“We have books that may have some information but I think that the best thing would be to talk with the Creator,” the master mason suguested.
“The wolves talked with the Creator in their caves in Winding. They are interested to see how you manage it without caves,” Pete translated for his friends.
Tell the Nemph that their city smells like the forests after a rain, Snow ordered with a wolfish smile. I feel comfortable here. This city is almost as nice as the forests but that does not mean I do not want to go home. Tell them that they are invited to use our cave if their worship place does not work.
“I’ll let the mason know,” Pete promised her.
Do not look at me like that, Pete, Snow chided. I am being polite.
You are spending too much time arguing and bregging, Plum argued. Follow the Nemph and help them talk with the Creator. We knew that they could be trusted because we followed Fate as they do. We are cut from the same cloth.
Yes, Snow agreed. I trust them and I do want to help find the Darkness Chaser.
“Do you have an idea about how to help Caidan?” Pete asked in surprise.
Maybe. I need to see what this mason finds. Do not tell the women who can control nature until I know more.
“You know I can keep a secret,” Pete said, “but do not make me do it for long. My sisters could always string the truth out of me if they had long enough.”
Raederle’s breath caught. “Your sisters weren’t in the village?”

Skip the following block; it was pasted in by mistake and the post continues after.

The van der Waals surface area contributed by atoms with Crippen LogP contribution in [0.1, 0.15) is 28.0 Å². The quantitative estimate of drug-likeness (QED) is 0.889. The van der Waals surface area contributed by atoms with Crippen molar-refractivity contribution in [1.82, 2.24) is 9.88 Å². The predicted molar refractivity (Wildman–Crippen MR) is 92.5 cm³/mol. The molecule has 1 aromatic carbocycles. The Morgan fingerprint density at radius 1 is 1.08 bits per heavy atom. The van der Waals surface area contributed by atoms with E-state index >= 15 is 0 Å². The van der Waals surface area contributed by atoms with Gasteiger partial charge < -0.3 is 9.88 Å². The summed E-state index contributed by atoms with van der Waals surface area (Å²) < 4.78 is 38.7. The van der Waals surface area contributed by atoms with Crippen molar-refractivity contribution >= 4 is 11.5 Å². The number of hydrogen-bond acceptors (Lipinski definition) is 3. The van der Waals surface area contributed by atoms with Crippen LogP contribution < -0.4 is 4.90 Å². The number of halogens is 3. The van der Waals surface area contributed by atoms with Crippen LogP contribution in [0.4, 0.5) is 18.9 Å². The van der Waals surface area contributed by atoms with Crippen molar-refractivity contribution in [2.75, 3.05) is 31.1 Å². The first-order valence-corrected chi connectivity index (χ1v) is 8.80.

“No.” The ghost of a smile seemed to dance on Pete’s face. “They went to visit relatives Auman before the Eratians came.”
“How many people do you think made it out? How many of our villagers are still out there?” Raederle asked in a whisper.
“I’ve never been to Bridgeton but I know some people in Winding who are too stubborn to die,” Pete told her.
Raederle forced out a smile and let the memories of her home overwhelm her. She missed her mother and her cousins; she missed her neighbors and friends. Raederle wanted to go home! It felt like forever since she had left her front door. It was hard not to let saddness overwhelm her with the memories. Raederle knew that she would never be able to go home again. Her home was no more -- the Dark Elves had seen to that!
All of the villagers had lost their home in that one swoop the Dark Elves thought would win their prince. The scout had come to get Caidan back to his own realm but Caidan had refused to leave his home. The family he had in Winding had been the only family he had ever known.
Winding was his home as much as it was Pete’s or Will’s. None of them would ever leave it. The Dark Elves thought Caidan would leave Earth if Winding was no longer in it but they did not know Caidan. Destroying his home only made him hate them more.
Pete was lost in the same type of thoughts. His sisters were safe and he thanked the Creator for that every day but his parents were in Winding when he left. He had no way of knowing if they were alive or dead. The Eratians had taken him from his home and the Dark Elves had made sure that he could never return. Pete was not sure he could forgive either of them for that... He had seen hate eat away at a man and he never wanted to live his life like that man. Still, forgiveness was easier said than done.
The Eratians and the Dark Elves had taken his home from him. They may have taken his family! If they had only taken things than Pete could forgive them. He could always buy more things but no one could replace people! Pete pushed down dispeare but not fast enough.
I feel your saddness, Plum told Pete. Pete believed her when she said it. She said the words with an equal amount of saddness in her voice. Do not let it eat away at you. Eating rotten meat does the body no good. Go hunting, brother and find happiness.